Since Appleyard did his research in San Francisco, automobiles have only grown more dominant on our streets. Recently, a British graduate student named Joshua Hart set out to replicate Appleyard’s findings, and the quotes from his dissertation [PDF] dramatize the toll autocentrism takes on human lives. Here’s what one man in his 50s said about the street where he lives:
[The traffic is] like a mountain range, cutting you off from the other side of the road…..it’s hellishly busy….a bloody nightmare. The buses and lorries shake the house when they come by. The air pollution can be quite bad out the front, sometimes during rush hour you feel the air getting thicker and thicker…..
Other recent studies have found that “social capital” — that is, the number and quality of human interactions — is higher in walkable communities. And even small increases in connectedness and activity can have significant health benefits.
Take a look at the video below as well, from Mike Biddulph of Cardiff University. It compares two different streets in Cardiff, Wales, at the same time of day. One is what is known in the U.K. as a “home zone” — a street that is designed with people as its primary focus, not cars. The other is a street with some traffic-calming measures in place, but where automobiles still dominate the streetscape visually and in terms of the space they occupy.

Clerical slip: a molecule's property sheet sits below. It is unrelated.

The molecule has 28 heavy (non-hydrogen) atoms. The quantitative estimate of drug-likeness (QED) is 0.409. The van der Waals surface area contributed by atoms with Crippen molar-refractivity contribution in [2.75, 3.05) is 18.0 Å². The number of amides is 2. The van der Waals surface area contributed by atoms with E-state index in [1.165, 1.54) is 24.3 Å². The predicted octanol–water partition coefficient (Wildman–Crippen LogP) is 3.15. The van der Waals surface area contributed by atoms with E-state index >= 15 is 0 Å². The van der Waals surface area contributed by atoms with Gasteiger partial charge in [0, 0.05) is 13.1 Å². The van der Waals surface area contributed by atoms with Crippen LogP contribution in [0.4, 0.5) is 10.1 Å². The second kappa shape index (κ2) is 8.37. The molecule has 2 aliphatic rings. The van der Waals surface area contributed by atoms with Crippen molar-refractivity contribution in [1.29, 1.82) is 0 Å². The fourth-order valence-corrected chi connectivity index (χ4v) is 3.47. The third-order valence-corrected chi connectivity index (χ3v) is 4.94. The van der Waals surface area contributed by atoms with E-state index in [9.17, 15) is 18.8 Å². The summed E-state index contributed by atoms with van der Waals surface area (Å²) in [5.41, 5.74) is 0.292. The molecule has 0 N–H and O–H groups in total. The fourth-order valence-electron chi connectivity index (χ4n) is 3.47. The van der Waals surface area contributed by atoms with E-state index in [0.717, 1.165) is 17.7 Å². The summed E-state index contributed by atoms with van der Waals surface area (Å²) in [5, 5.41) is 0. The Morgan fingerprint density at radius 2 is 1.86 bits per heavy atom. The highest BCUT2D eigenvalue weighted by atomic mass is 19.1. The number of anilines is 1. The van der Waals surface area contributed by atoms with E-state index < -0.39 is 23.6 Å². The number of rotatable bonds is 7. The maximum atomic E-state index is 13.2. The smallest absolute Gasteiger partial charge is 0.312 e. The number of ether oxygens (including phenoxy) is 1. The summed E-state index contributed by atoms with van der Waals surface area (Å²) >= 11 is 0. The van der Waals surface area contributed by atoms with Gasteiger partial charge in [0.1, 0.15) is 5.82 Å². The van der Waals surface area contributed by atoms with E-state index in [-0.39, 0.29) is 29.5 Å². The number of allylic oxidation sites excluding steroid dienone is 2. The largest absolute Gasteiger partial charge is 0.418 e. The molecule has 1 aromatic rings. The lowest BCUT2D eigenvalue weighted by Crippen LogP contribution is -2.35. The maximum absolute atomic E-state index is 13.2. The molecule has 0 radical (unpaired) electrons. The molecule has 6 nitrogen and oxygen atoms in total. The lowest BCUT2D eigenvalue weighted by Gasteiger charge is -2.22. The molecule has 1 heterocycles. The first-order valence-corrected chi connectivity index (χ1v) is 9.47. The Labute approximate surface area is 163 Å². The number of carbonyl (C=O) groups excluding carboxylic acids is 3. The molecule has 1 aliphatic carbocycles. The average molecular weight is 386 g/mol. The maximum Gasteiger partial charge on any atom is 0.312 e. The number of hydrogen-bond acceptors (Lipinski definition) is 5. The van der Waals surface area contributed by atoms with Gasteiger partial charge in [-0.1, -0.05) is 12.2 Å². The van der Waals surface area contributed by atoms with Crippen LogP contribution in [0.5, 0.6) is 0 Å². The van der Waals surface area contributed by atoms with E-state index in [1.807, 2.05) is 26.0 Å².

It becomes clear very quickly which street makes it inviting for people — especially children — to come out of their homes and do what primates generally like to do, which is to socialize with one another.
The concept of walkable, or livable, streets has slowly but surely been coming back into the mainstream conversation, in part because of the work of grassroots activists like Dan Burden. Burden has worked many hours (and walked many miles) to try to convince municipal officials that they should design their cities and towns for people instead of cars. People are taking notice. Streets are changing. More and more communities are passing “complete streets” legislation that requires streets to be designed with pedestrians and bikes in mind, not just cars. It shouldn’t just be 19th-century neighborhoods like mine that have a happy street life. It shouldn’t just be rich neighborhoods. It should be all neighborhoods.
But there are still way too many places in America where streets are for cars, and you take your life into your hands just trying to cross on foot.
Changing our streets to bring them back to human scale will take generations. It’s a pr
ocess, but at least the work has begun in earnest.
Here’s what Donald Appleyard said about the tension over street design:
People have always lived on streets. They have been the places where children first learned about the world, where neighbors met, the social centers of towns and cities, the rallying points for revolts, the scenes of repression…. The street has always been the scene of this conflict, between living and access, between resident and traveler, between street life and the threat of death.
Appleyard would likely be thrilled to see how his ideas are being taken up by a new generation. Sadly, he’s not around to do so. He was struck by a car and killed in 1982.